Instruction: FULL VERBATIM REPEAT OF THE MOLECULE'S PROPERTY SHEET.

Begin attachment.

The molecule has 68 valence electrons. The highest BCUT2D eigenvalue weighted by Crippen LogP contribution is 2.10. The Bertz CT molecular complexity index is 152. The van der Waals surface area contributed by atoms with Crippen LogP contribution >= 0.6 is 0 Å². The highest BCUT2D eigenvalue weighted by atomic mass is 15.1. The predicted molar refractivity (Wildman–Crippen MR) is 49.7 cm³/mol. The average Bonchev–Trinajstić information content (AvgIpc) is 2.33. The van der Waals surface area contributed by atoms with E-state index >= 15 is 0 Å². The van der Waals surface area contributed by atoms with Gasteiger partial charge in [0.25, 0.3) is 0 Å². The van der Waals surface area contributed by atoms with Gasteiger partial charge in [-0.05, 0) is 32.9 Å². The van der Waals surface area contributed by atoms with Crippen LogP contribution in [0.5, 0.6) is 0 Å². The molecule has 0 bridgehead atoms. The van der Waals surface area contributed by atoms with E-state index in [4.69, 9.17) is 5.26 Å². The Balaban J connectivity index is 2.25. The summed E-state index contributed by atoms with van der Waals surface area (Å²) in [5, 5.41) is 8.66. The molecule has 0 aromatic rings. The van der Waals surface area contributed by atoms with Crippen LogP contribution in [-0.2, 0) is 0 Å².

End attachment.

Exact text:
The molecule has 68 valence electrons. The highest BCUT2D eigenvalue weighted by Crippen LogP contribution is 2.10. The Bertz CT molecular complexity index is 152. The van der Waals surface area contributed by atoms with Crippen LogP contribution >= 0.6 is 0 Å². The highest BCUT2D eigenvalue weighted by atomic mass is 15.1. The predicted molar refractivity (Wildman–Crippen MR) is 49.7 cm³/mol. The average Bonchev–Trinajstić information content (AvgIpc) is 2.33. The van der Waals surface area contributed by atoms with E-state index >= 15 is 0 Å². The van der Waals surface area contributed by atoms with Gasteiger partial charge in [0.25, 0.3) is 0 Å². The van der Waals surface area contributed by atoms with Gasteiger partial charge in [-0.05, 0) is 32.9 Å². The van der Waals surface area contributed by atoms with Crippen LogP contribution in [0.5, 0.6) is 0 Å². The molecule has 0 bridgehead atoms. The van der Waals surface area contributed by atoms with E-state index in [4.69, 9.17) is 5.26 Å². The Balaban J connectivity index is 2.25. The summed E-state index contributed by atoms with van der Waals surface area (Å²) in [5, 5.41) is 8.66. The molecule has 0 aromatic rings. The van der Waals surface area contributed by atoms with Crippen LogP contribution in [-0.2, 0) is 0 Å².